In Vancouver’s 2-1 win last week at Houston – the same Dynamo team that walloped Atlanta United 4-0 – the Whitecaps started seven players who are at least 5-foot-11 and 10 who are least 5-9.
In Atlanta United’s 3-1 win against D.C. United last week, the Five Stripes started five players who are at least 5-11, and eight who are least 5-9.
Atlanta United, led in height by 6-4 Brad Guzan and a trio of 6-1 “giants,” will have a bit of a vertical deficit when it hosts 6-5 Kendall Waston, 6-3 Kei Kamara and the rest of Vancouver’s quasi-beach volleyball team Saturday at Mercedes-Benz Stadium.
“It’s crazy, we are all little guys,” said Atlanta United fullback Greg Garza, who is 5-8.
Vancouver’s height was used effectively in last season’s 3-1 win at BC Place. The Whitecaps scored two goals on corner kicks, both by Waston, because Garza said Atlanta United missed its marking assignments on both goals. And then the team added Kamara, one of the beat aerial players in MLS, in the offseason.
Atlanta United’s issues defending set pieces didn’t start and stop in Canada. The team gave up two goals on set pieces in the loss at Houston. Martino said the goals were the result of individual mistakes.
As you can imagine, Atlanta United has practiced defending set pieces this week. Manager Gerardo Martino wouldn’t say how much time they have dedicated to it, but he did say it has been more than the typical week.
Stopping Vancouver from scoring on set pieces starts with not giving them opportunities for free kicks, which means limiting corner kicks and free kicks.
That is easier written than done because Vancouver isn’t just a bunch of lumbering sasquatches from the Great White North. Brek Shea, who didn’t start for Vancouver but did score, is tall and fast, so fast that he surprised Atlanta United midfielder Kevin Kratz, who watched the game.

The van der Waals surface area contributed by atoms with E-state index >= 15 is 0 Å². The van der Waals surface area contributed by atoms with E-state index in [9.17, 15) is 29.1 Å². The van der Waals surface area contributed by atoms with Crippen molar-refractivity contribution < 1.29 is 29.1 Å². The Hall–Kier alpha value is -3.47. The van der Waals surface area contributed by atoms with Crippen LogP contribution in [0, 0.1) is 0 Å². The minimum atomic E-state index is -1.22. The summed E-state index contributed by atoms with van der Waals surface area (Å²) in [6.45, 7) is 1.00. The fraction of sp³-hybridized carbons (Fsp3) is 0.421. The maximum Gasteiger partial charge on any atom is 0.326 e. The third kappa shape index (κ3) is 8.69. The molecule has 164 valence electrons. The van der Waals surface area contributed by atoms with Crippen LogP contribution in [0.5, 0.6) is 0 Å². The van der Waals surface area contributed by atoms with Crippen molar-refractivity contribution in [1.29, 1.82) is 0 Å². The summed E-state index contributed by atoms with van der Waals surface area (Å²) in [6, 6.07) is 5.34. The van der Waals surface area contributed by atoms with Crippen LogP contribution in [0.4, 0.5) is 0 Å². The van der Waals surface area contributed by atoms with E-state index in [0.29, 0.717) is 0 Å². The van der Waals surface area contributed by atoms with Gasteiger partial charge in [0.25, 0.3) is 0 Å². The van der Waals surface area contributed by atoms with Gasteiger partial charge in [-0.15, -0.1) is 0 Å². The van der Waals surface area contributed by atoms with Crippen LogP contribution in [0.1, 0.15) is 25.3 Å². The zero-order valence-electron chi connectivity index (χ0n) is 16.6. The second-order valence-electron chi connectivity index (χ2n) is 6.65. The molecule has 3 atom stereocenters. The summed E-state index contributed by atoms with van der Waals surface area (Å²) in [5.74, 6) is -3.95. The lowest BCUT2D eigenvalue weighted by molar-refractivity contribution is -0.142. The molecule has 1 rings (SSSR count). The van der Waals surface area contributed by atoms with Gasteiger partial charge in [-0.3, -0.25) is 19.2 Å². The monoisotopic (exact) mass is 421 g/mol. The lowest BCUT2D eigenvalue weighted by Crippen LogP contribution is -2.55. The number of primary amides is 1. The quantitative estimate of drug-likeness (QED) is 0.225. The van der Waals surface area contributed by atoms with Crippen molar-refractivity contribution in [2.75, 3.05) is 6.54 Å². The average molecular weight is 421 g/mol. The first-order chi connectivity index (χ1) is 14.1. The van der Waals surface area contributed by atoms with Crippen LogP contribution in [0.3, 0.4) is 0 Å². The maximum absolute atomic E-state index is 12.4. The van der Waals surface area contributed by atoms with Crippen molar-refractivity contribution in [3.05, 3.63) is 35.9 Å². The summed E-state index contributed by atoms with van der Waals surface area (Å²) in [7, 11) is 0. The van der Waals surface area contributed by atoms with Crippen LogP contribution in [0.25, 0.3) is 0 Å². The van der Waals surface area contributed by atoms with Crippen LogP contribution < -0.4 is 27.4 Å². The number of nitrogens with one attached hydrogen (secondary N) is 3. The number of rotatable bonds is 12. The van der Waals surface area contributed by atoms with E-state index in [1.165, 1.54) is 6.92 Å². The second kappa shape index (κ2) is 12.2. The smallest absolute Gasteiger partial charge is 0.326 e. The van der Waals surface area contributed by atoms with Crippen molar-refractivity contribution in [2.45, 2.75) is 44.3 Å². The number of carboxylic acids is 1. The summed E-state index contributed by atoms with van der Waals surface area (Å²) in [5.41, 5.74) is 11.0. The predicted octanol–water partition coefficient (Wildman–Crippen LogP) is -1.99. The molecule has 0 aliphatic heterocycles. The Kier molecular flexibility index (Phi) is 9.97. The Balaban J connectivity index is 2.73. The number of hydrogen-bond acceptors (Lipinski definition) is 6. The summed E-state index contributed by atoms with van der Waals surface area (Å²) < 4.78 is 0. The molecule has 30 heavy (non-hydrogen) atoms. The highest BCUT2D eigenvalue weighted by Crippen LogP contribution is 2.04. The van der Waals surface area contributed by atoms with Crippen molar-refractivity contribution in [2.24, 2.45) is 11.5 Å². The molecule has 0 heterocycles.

Speed can result in forcing fouls to stop counter-attacks and runs.
Should Vancouver win a free kick, preventing goals starts with Atlanta United being aggressive with its man marking.
Martino said Atlanta United’s players must mark tightly to reduce the space Vancouver’s players have to create momentum for headers.
And they must be brave.
“Have to go out there with the right mentality, with the right fight, with the right courage to go up there and win balls,” said Michael Parkhurst, who is 5-11.
Atlanta United’s players can mark as tightly as they want, but how can Garza or 5-9 Parkhurst stop Waston, Kamara or 6-2 Aaron Maund?
There are a few tactics.
First, Kratz, who is 5-8, and Nagbe, who is 5-9, said there are things they can do to try to keep their marks from jumping such as hands on backs, etc. Kratz said they have to be careful because with VAR everything can be seen.
“You have to pull everything out,” Nagbe joked.
When they jump to compete for headers, the said they must jump into their mark – shoulder or back to their chest or side -- to disrupt their timing.
“We know they are strong on the set pieces,” Gonzalez Pirez, who is 6-1, said. “We will have a good battle.”
Support real journalism. Support local journalism. Subscribe to The Atlanta Journal-Constitution today. See offers.
Your subscription to the Atlanta Journal-Constitution funds in-depth reporting and investigations that keep you informed. Thank you for supporting real journalism.